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German Strawberry Cake (A.K.A Erdbeertorte)


I think one of the most memorable desserts of my childhood was this cake. My mom made it, my Oma (German grandma) made it. In fact, everyone in my church made it. Once a year my church would hold it’s annual Church Supper at the local German club and for dessert, the ladies would bring their erdbeertorten. They would all be this same style but the flavours would vary. You can also use any other berry you want, and kiwi and peaches also go well with it. Most families had their own traditional recipe for the base. At the supper, the cakes would get topped with whipped cream. Each table got a cake or two, and then the servers would come around, take requests, and trade cakes with other tables depending on what you wanted. My sister and I always hoped that we would get mom’s or Oma’s because they were the best (naturally), and they always had just the classic strawberries (erdbeeren).


I miss those suppers. After I moved to British Columbia, I noticed quite the change in our desserts. There was a significant lack of strawberry cakes. I missed it SO MUCH and we just can’t go home whenever I’m craving it. So I asked my mom for the recipe and I tried it. A year ago. It failed. I had the wrong glaze guys. I thought I could use any sort of gelatin but it just sank right into the base and that was that. We still ate it but it wasn’t the same. You specifically need Dr. Oetker’s clear or red glaze. It looks like this:

Photo 2013-06-23 11 55 00 AM

See, it even has a picture of the cake on it! Some groceries stores carry it and if you are stuck, try a European bakery/deli/store. It should be in the baking aisle. If you don’t get this glaze, your cake will turn out like this:


This is what the cake looks like when it is not glazed. You can assemble your fruit however you want and if you use more than one fruit, a pretty pattern looks best. As you can see, I started out in a circular pattern but then because I had just a variety of shapes and sizes in my strawberries, I just put them wherever they fit.


Once I used the right glaze and asked my mom some more questions about the cake, it turned out beautifully. The smell of the base cooking made me so nostalgic that I almost cried, no joke. It’s amazing how powerful your memories can be from just smell. Now whenever I feel a bit homesick, I can just whip up another cake and be instantly transported back to my childhood. Note: you will need a flan pan for this so that you have that nice bowl when you invert it (actually this cake is often called a flan). I have this one. You can also get this one as it’s a lot cheaper. It isn’t non-stick though so it might be harder to get the cake out and you will want to watch your baking times. In a pinch, they sell similar sponge cake bases in most grocery stores. You could also use a springform pan (check out this blog for an example).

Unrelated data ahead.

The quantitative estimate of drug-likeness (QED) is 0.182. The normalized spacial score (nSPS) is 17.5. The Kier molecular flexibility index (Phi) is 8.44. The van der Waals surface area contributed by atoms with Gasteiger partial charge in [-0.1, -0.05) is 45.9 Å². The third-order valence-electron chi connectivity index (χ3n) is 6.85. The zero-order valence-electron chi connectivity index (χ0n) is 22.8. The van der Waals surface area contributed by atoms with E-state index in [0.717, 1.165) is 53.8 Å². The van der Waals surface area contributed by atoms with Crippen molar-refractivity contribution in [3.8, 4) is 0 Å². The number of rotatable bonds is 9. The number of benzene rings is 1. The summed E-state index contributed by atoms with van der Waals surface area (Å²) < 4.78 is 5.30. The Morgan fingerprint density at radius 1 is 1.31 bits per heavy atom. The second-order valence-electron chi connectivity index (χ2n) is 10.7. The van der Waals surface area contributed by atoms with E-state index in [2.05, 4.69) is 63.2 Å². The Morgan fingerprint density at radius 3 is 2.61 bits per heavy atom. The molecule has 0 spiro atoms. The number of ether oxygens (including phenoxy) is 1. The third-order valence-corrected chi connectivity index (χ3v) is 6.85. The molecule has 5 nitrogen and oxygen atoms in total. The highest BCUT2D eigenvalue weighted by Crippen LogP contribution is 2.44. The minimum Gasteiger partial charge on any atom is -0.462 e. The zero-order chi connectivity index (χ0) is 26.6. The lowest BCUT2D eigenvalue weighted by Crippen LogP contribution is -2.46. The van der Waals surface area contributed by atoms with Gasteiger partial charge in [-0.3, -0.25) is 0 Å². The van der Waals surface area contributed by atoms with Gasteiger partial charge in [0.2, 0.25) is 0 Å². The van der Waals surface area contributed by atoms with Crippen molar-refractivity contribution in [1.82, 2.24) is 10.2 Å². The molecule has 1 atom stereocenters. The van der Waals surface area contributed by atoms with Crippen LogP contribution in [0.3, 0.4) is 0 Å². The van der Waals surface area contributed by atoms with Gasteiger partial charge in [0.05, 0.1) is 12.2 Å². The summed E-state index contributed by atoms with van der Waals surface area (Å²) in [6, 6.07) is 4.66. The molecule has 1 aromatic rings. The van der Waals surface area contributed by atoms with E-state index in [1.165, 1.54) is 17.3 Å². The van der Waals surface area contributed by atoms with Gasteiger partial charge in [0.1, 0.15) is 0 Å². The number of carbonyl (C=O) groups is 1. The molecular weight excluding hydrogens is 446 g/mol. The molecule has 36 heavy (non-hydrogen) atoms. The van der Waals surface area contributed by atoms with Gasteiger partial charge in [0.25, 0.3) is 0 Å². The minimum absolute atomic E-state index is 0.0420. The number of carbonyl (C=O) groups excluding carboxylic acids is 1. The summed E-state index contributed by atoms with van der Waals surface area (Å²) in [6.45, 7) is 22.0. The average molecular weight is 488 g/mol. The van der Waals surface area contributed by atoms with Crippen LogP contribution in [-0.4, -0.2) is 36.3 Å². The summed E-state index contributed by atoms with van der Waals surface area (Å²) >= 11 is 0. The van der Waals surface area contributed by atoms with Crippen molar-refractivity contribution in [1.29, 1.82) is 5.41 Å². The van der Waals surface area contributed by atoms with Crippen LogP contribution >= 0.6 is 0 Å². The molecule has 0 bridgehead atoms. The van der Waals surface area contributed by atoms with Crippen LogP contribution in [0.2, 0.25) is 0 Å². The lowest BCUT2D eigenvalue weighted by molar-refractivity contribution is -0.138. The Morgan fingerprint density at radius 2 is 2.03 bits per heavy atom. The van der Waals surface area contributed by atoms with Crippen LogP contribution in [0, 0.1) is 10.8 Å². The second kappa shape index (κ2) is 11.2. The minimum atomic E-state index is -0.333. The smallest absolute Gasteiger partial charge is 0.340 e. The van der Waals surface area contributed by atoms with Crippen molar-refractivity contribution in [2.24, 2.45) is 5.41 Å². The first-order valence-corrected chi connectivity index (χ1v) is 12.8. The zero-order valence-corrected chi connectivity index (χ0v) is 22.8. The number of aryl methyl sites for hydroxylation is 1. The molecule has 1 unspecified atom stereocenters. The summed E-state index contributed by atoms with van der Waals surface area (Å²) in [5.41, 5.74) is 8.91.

I hope you enjoy this cake as much as I do!



German Strawberry Cake (A.K.A Erdbeertorte)
Note: You can even use frozen fruit in this recipe. Just defrost and drain well! See tutorial on vanilla sugar here:
Serves: 8

  • ½ cup butter, melted and cooled for 5 min.
  • ½ cup sugar
  • 4 eggs
  • 1½ tsp baking powder
  • 1½ tsp vanilla
  • ½ cup flour
  • vanilla sugar for dusting (approximately 1 tbsp)
  • 2 pints fresh strawberries or other berries, washed and trimmed
  • 1 package Dr. Oetker’s Glaze (in clear or red)
  • Optional: whipped cream or crème fraîche for topping

  1. Preheat oven to 350 degrees Fahrenheit. Oil or spray your tart pan with with baking spray.
  2. Using a hand whisk or an electric handheld beater, whisk together the butter and sugar in a medium sized bowl.
  3. In a separate bowl, crack eggs and beat with a fork to thoroughly combine. Add eggs to butter/sugar and whisk in until completely incorporated.
  4. Add baking powder, vanilla and flour and whisk until combined.
  5. Gently pour mixture into greased flan pan and level with a knife.
  6. Bake for 17-20 minutes in preheated oven or until golden brown on top.
  7. Remove from oven and let cool in pan for about 10 min. Invert on top of cake plate and let cool completely (if you cool on a rack, you will need parchment paper inbetween as it’s a soft cake).
  8. Sprinkle vanilla sugar on top of cake. Layer your cleaned fruit in whatever pattern you want.
  9. To make the glaze, follow the direcitons on the back of the package exactly. Spoon over your cake, focusing on covering the fruit first and then the gaps in between. You might not need all of the glaze. The glaze will set up fairly quickly but if it hardens in the pot you can reheat it to melt it.
  10. Serve, topped with whipped cream or crème fraîche (optional).
  11. This cake keeps well in the fridge.


1 comment on German Strawberry Cake (A.K.A Erdbeertorte)

  1. Jenna
    June 28, 2013 at 8:12 am (10 months ago)

    Yum! Definitely going to try this!


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